Pleading the Sixth: The Missouri Association of Prosecuting Attorneys (MAPA) have placed opinion pieces in several leading newspapers admitting that the indigent defense system is broken but blaming the crisis on a lack of public defender leadership. The Sixth Amendment Center again takes issue with MAPA’s interpretation of the facts countering with our own opinion piece.
On October 30, 2012, the St. Louis Post-Dispatch published an opinion piece by Eric Zahnd, President of the Missouri Association of Prosecuting Attorneys (MAPA), which states that even though “Missouri’s current public defender system is broken,” the problems are not due to case overload. Rather, any perceived issues are due principally to the fact that the public defender system’s “top brass has surrendered in the face of its challenges.” As proof, MAPA offers that all components of the criminal justice system need to deal with tough economic times but that “prosecutors routinely handle two to three times more cases than public defenders, all without turning away cases and threatening to close their offices.”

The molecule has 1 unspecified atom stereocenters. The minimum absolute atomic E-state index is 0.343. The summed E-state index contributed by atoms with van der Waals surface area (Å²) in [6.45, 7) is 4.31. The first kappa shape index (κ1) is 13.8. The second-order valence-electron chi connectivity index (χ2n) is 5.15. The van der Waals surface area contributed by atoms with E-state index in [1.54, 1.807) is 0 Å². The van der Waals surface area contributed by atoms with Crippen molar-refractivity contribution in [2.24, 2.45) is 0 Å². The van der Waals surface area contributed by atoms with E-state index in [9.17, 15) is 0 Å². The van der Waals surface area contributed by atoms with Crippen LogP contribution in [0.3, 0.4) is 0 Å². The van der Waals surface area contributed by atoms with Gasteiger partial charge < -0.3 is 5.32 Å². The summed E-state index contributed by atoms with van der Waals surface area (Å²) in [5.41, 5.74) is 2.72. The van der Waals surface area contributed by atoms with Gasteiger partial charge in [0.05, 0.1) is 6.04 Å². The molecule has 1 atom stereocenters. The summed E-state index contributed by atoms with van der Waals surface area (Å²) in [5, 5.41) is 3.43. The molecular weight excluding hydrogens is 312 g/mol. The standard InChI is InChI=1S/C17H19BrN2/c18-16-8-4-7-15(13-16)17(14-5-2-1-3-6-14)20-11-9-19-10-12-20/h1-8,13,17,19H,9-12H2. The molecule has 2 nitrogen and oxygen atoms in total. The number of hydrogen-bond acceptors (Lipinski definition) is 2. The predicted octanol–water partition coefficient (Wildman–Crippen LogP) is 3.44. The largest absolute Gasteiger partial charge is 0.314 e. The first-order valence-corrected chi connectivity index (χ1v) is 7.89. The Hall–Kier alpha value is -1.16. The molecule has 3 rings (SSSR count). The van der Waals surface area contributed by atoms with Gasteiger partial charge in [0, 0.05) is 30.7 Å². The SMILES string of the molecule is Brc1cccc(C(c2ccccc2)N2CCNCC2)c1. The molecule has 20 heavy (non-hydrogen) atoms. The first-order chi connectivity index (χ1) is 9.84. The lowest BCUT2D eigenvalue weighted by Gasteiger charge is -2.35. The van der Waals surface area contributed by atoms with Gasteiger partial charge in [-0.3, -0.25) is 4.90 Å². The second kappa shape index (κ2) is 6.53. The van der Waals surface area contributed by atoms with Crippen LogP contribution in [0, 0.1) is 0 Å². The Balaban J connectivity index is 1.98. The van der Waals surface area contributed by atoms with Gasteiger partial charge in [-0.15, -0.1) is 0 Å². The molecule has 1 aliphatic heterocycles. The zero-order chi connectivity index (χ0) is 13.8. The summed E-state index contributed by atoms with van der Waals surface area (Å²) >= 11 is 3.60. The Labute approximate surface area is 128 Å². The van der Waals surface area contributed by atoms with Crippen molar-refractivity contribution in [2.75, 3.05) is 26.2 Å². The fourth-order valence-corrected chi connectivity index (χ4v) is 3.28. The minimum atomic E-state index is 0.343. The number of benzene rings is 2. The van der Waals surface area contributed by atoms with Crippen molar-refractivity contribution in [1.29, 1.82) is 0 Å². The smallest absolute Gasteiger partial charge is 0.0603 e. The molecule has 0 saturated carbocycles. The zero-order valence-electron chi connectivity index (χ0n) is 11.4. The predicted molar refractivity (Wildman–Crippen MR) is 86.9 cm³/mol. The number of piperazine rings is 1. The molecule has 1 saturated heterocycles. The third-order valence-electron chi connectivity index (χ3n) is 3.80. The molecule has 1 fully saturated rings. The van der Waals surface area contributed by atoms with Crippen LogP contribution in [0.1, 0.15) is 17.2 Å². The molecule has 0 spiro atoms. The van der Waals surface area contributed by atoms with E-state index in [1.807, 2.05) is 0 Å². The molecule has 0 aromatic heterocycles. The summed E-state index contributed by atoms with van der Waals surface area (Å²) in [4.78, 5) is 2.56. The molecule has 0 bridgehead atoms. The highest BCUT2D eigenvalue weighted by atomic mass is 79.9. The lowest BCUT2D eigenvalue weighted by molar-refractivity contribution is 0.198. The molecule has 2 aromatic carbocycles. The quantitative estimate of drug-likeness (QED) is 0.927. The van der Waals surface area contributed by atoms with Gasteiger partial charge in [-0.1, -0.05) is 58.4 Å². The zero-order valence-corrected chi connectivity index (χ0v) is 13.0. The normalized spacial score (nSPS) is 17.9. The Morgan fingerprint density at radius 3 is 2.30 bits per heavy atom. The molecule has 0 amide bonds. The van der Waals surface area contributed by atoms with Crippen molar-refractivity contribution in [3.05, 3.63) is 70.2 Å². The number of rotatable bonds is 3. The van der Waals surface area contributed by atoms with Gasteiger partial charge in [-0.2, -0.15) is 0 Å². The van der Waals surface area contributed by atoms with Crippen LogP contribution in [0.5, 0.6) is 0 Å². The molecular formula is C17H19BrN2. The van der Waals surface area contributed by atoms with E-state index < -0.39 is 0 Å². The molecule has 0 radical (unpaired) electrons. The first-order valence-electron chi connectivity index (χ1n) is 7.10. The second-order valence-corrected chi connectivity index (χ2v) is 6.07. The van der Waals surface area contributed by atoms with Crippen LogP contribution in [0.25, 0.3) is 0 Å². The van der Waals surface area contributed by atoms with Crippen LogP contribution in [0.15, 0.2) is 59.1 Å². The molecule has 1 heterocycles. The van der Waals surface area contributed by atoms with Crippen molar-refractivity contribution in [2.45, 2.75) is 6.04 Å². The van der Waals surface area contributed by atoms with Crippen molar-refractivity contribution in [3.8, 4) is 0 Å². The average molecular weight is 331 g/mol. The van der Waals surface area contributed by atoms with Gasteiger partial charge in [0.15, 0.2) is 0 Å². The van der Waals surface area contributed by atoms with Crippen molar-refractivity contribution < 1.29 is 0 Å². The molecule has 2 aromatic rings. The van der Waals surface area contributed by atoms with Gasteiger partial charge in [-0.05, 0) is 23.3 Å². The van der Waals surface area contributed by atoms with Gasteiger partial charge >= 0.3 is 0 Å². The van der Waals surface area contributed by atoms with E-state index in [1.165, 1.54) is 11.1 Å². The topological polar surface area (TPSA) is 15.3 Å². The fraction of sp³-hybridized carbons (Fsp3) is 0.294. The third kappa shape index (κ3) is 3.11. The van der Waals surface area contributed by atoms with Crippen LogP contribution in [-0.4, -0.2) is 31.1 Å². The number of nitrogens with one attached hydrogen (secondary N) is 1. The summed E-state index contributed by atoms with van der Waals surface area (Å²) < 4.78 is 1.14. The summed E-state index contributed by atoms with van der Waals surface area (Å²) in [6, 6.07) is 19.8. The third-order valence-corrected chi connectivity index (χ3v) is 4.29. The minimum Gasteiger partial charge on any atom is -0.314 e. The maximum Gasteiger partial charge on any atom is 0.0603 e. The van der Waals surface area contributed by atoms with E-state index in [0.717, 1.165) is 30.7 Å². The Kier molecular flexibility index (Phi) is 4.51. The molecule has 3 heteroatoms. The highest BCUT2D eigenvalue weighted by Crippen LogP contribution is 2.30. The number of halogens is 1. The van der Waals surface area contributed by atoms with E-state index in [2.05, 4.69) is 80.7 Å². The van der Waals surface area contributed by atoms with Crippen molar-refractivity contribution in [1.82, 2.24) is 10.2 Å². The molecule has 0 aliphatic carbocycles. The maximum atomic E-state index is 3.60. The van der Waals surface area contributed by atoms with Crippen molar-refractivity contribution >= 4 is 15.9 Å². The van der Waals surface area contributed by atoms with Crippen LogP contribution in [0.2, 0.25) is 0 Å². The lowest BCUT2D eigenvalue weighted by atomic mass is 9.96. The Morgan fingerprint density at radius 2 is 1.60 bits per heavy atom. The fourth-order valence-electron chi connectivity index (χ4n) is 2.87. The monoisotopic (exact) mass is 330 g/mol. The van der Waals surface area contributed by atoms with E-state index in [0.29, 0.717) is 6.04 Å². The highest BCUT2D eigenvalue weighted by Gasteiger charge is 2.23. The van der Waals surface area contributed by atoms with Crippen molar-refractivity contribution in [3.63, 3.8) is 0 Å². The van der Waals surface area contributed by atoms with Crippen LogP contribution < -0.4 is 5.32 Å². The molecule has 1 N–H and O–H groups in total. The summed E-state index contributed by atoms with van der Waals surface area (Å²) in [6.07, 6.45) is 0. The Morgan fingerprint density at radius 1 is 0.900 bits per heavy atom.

The Sixth Amendment Center countered with our own opinion piece published by the Post-Dispatch on November 7, 2012. In 1963, the United States Supreme Court determined that, because governments “quite properly spend vast sums of money to establish machinery to try defendants,” a poor person charged with crime cannot get a fair trial unless a lawyer is provided at state expense. For MAPA to suggest that Missouri State Public Defender (MSPD) is not in a crisis because prosecutors can handle more cases conveniently neglects the fact that the workload of public defenders and prosecutors are simply not comparable. Public defenders must investigate every case while prosecutors have the “machinery” of the various state and local police departments, state crime labs, federal bureau of investigations, etc., at their disposal.